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How to Organize Your Safety Requirement Specification (SRS)

May 23, 2019

In our last discussion, we established a framework for the Safety Requirement Specification (SRS) by identifying the first 2 steps as defining the Inputs and Outputs.  The next step in the process of completing an SRS is to organize the document in a way that is most useful for the stakeholders.  The document must be easy to digest and navigate.  This blog will present the top choices that will make your SRS the best possible representation of your TGMS functionality.

At this point in your thought process, you should have a good idea how big/complicated an SRS you are wrestling with for your particular TGMS.  Here is a list of some commonly seen conditions that may have an impact on the organization of your SRS:

  • Distinct Stakeholder Groups
  • Multiple Buildings
  • Multiple Levels in a Building
  • Multiple Zones (typically defined as having separate air systems) in a Building
  • Ambient vs. Exhaust monitoring points

Before we begin to discuss the impacts of the above conditions, it is important to note that Safety Requirement Specifications should be consistent throughout. By breaking an SRS into sections to make it better organized, and then proceeding to the details, the resulting SRS may not be uniform.  This can be avoided by working on the details first and then reorganizing the SRS.  Alternately, vigilance during the detail development can assure the consistency.

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Distinct Stakeholder Groups – Each stakeholder group is going to have input into how the TGMS should operate.  By separating an SRS into pages or sections focused on the needs of a specific stakeholder group, you can maintain the focus of the group through the development and review process.  Various stakeholder processes or equipment may have unique needs that need to be addressed in an SRS.

Multiple Buildings – It is difficult to interpret a document if it is so general that users can say, “Well we don’t have that in our building.  Why do we need to be concerned with issue X?”  Different buildings often represent different stakeholder groups but they may also represent different logic solvers for the TGMS itself.  Often a TGMS will be built on a single PLC platform for each building.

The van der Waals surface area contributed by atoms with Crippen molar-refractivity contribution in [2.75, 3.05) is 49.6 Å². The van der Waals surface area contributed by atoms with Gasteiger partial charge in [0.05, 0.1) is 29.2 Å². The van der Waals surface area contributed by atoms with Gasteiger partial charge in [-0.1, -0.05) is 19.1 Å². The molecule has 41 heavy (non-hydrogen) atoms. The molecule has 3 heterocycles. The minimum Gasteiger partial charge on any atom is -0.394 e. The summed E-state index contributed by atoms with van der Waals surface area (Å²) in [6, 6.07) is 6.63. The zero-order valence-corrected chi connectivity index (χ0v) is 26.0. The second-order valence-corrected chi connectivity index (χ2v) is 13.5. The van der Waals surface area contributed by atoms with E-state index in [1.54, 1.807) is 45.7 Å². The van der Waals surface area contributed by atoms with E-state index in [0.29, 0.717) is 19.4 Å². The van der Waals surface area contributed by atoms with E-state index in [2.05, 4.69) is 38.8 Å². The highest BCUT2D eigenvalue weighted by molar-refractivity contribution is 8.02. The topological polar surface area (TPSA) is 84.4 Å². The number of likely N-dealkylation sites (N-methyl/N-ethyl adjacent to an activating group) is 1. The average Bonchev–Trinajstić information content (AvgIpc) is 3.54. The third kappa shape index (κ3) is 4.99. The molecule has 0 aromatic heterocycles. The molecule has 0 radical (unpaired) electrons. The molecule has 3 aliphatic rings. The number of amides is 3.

Multiple Levels in a Building – A common example of a TGMS in a building with multiple levels is a research facility with a first floor Clean Room and upper stories with traditional wet/dry labs.  Clean Spaces and lab spaces may have very different gas detection applications and annunciation needs.  Grouping an SRS by level may be a good starting point.

Multiple Zones - This topic is very similar to multiple stakeholders.  Zones for Utility Support Equipment, Gas Storage Areas, and Clean Spaces all have unique needs.  By organizing the SRS with this in mind, it may be more logical for the stakeholders to interpret.

Ambient vs. Exhaust monitoring points – The location type for gas detection points is a very granular level for organizing an SRS and it would typically fall within some set of the preceding topics.  The actions identified within the SRS are often different for ambient points vs. exhausted points.  The common train of thought is that exhausted detections are still contained.

It is an extensive list of organizational topics to consider.  It is also not all-inclusive.  Your project is unique and will need to be considered in its entirety to develop the best organizational strategy.  It is likely you will reorganize more than once before you are satisfied.  Just keep in mind that a consistent document is important to the final implementation of the TGMS.

About the Author

Dan Maxwell is a Senior Project Manager with Hallam-ICS’s Toxic Gas Monitoring team.  Dan trained in Mechanical Engineering and has worked in Project Management in the construction and manufacturing sectors before coming to Hallam-ICS in 1999.  

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About Hallam-ICS

Hallam-ICS is an engineering and automation company that designs MEP systems for facilities and plants, engineers control and automation solutions, and ensures safety and regulatory compliance through arc flash studies, commissioning, and validation. Our offices are located in Massachusetts, Connecticut, New York, Vermont and North Carolina and our projects take us world-wide. 

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Topics: Toxic Gas Monitoring Systems

Dan Maxwell

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May 23, 2019

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